Racing Stripes

on January 14, 2005 by Kim Williamson
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There are films, and then there are movies; the former mean, the latter entertain. One is positive from the first moment of "Racing Stripes" that it's a movie: Among rain and lightning on a dark and stormy night, a group of circus wagons tries to traverse mucky roads -- and all the traveling performers are wearing their costumes. However, that scene fits just fine in a movie made for younger audiences, who won't give that bit of irreality a thought -- and who likely are the only attendees who'll be able to believe that a zebra could be trained to compete against thoroughbred racehorses, and win. (If prompted by predator, a zebra is capable of a 40-mph burst over a short distance; after a mile at the Kentucky Derby, Secretariat was doing just under 50.)

But "Racing Stripes," conceived by two of the movie's behind-the-scenes principals while betting the ponies at a racetrack (the original halfbreed horse who wanted to race the thoroughbreds later became the more visually arresting zebra character), is more of a construction than a creation and isn't meant to be overthought. It's meant to be enjoyed and, thanks to calm direction by Frederick Du Chau ("Quest for Camelot") and especially to a well-made script by first-time screenwriter David F. Schmidt, who perhaps calls on his pro baseball career of decades past to nicely capture the feel of sports competition, "Racing Stripes" is quite enjoyable. Also aiding matters is a warm turn by Bruce Greenwood ("Thirteen Days") as the one-time trainer of track champions who retired to farming after his wife died in a riding accident and is now raising a young teenaged girl (Hayden Panettiere, vastly pretty but insufficiently petite for the sport of horse-racing), who -- against her father's fearing wishes -- dreams of being a jockey like her mother. Told alongside that story, connecting but never melding, is the tale of Stripes, a baby zebra lost by the circus who, raised by father and daughter and seeing thoroughbreds on the next property, grows up wanting to be a racehorse just like them. In the end, the wishes of the girl and her zebra come true together. Of course.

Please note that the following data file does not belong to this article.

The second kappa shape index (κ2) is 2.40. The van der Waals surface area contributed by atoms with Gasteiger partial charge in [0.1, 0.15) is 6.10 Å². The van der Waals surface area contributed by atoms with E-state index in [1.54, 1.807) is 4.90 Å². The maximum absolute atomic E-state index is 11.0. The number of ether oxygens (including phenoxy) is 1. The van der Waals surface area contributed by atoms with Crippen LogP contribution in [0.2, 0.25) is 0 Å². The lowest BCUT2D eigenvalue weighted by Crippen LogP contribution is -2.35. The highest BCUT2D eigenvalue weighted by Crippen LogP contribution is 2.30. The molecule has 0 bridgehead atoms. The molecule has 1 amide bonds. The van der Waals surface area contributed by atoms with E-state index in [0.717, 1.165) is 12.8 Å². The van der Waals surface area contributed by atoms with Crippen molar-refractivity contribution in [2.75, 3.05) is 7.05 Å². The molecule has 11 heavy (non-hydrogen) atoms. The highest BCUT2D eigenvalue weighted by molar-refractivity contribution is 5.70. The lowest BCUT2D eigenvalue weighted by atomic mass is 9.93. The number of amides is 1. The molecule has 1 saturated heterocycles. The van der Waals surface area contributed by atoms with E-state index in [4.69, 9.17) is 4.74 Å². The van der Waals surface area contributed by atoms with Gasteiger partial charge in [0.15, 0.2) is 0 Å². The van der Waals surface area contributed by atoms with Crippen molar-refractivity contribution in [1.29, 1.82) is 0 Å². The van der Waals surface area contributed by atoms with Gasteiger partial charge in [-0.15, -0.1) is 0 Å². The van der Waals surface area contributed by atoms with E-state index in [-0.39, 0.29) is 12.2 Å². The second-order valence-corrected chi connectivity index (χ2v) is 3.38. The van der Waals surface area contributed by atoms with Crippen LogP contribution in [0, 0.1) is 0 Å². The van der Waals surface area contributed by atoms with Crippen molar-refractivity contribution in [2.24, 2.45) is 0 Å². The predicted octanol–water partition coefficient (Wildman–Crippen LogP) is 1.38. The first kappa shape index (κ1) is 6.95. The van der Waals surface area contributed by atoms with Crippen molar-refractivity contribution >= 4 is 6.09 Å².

TV actress Wendie Malick as a horse breeder by way of Cruella De Vil and M. Emmet Walsh as a wizened bettor who sees gold in the black and white of Stripes bring character color to the proceedings. More color comes from the "Babe"-like voicings of various animals, including Frankie Muniz as Stripes, Dustin Hoffman as a little shetland who trains racehorses, Mandy Moore as Stripes' filly girlfriend, Whoopi Goldberg as a wise goat, Joe Pantoliano as a former Mafia pelican, and David Spade as a jive-talking fly. As a sleepy bloodhound, Snoop Dogg has three lines, at least one of them understandable. Standing in for the venerable Kentucky Downs, the racetrack constructed for the movie never looks like more than something one might see at a regional fair, but the cinematography by David Eggby ("Scooby-Doo") beautifully captures the air and light of the South African surroundings standing in for an American landscape. Starring Bruce Greenwood, Hayden Panettiere, Wendie Malick and M Emmet Walsh. Voices by Frankie Muniz, Dustin Hoffman, Whoopi Goldberg, Joe Pantoliano, Mandy Moore, David Spade and Steve Harvey. Directed by Frederick Du Chau. Written by David F. Schmidt. Produced by Andrew A. Kosove, Broderick Johnson, Ed McDonnell and Lloyd Phillips. A Warner Bros. release. Family/Drama. Rated PG for mild crude humor and some language. Running time: 101 min

Tags: Bruce Greenwood, Hayden Panettiere, Wendie Malick and M Emmet Walsh, Frankie Muniz, Dustin Hoffman, Whoopi Goldberg, Joe Pantoliano, Mandy Moore, David Spade and Steve Harvey, Directed by Frederick Du Chau, Written by David F. Schmidt, Produced by Andrew A. Kosove, Broderick Johnson, Ed McDonnell and Lloyd Phillips, Warner Bros, Family
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